Health ministers of the top 20 industrialized and emerging (G20) nations on Monday committed to the so-called “Rome Charter” to give the entire world access to coronavirus vaccines. The goal is to deliver vaccines to the world’s poorest countries, Italian Health Minister Roberto Speranza said on Monday at the conclusion of the two-day meeting in Rome. In addition, health systems must be strengthened.
“The Rome Charter was unanimously adopted by all G20 countries,” Esperanza said at a press conference as host of the meeting. In order to strengthen health systems, investment in health systems is required. “People have the right to be treated regardless of their class or race,” Speranza said. In order to bring Covid-19 vaccines to the world’s poorest countries, basic requirements must be established so that vaccines can also be produced in other parts of the world.
“During these weeks, we have jointly decided that the extent of inequality between countries is too high and intolerable,” Speranza said. “If we leave a part of the world without vaccines, we will have new variables. So no one should be left behind, and the message of the Rome Charter is that the most powerful countries of the G-20 must take responsibility, and the weakest countries in the vaccination campaign help immediately,” the Italian Health Minister said. .
Speranza advocated a “One Health” approach. Accordingly, humans, animals and the environment must be viewed as a single ecosystem in order to respond to health emergencies today and tomorrow. The goal is to jointly monitor and protect against diseases that can be transmitted between animals and humans, according to Speranza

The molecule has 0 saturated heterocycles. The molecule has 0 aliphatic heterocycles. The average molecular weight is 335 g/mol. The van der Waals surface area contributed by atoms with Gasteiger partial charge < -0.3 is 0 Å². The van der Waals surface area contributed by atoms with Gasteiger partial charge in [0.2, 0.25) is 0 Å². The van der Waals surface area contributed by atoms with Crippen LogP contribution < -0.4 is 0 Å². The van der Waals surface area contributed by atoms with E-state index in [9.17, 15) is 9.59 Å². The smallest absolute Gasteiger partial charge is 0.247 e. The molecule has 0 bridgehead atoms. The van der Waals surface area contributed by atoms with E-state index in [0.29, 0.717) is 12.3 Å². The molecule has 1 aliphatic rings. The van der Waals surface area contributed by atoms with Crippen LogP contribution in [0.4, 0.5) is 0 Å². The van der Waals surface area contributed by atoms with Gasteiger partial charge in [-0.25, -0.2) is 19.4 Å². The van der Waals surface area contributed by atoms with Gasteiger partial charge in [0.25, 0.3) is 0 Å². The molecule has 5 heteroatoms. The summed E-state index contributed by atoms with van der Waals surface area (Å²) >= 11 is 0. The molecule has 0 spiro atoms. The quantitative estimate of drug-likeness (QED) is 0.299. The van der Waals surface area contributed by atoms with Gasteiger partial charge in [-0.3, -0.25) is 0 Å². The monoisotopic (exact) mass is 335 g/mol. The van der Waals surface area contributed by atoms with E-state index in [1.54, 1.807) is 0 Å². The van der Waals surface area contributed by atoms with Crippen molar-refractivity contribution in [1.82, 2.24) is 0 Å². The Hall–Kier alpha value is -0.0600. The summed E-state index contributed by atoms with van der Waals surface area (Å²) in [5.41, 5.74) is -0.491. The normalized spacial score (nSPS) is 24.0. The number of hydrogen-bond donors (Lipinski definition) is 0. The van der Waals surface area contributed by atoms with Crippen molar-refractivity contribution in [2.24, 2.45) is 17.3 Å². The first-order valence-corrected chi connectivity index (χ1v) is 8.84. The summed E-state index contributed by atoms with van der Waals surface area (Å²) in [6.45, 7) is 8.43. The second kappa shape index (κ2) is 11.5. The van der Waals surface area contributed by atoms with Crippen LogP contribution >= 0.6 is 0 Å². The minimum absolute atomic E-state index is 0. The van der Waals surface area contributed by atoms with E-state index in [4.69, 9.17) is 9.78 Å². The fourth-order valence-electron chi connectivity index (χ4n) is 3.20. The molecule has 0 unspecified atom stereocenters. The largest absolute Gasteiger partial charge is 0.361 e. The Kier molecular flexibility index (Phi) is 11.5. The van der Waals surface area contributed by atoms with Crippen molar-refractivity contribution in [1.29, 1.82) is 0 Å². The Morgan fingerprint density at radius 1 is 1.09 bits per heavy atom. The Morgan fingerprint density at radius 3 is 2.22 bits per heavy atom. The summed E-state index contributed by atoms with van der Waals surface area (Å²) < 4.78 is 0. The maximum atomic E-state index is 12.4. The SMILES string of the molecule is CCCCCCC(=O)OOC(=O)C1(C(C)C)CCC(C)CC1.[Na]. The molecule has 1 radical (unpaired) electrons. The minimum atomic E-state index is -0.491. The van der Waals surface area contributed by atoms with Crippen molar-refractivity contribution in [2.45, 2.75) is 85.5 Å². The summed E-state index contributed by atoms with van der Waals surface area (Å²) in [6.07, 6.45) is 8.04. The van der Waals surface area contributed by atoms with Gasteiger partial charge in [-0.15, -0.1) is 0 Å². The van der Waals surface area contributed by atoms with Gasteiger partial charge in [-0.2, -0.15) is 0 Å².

The EU Commissioner in charge of health, Stella Kyriakides, had previously called for “vaccination solidarity”, a “geopolitical necessity”. Since December 2020, the European Union has exported 700 million doses of the vaccine to 130 countries, the EU commissioner said. “Despite these efforts, some countries have yet to receive a vaccine,” Kyriakides said. “The international community needs to respond and focus on the most vulnerable health systems.”
“Solutions must be practical,” Kyriakidis stressed, and referred to the demand to suspend patent protection. “The best way to avoid leaving anyone behind is to share vaccines and provide the investment needed to expand global production,” the commissioner said.
In their final declaration, the countries committed to working towards global access to safe and affordable vaccines and treatments against Covid-19. By the end of 2021, 40 percent of the world’s population should be vaccinated according to the World Health Organization. “We will work together to fight the coronavirus and we have an essential tool, which is vaccines,” Speranza said.
Italy currently holds the G-20 presidency. It was one of the last ministerial meetings before the Summit of Heads of State or Government at the end of October.
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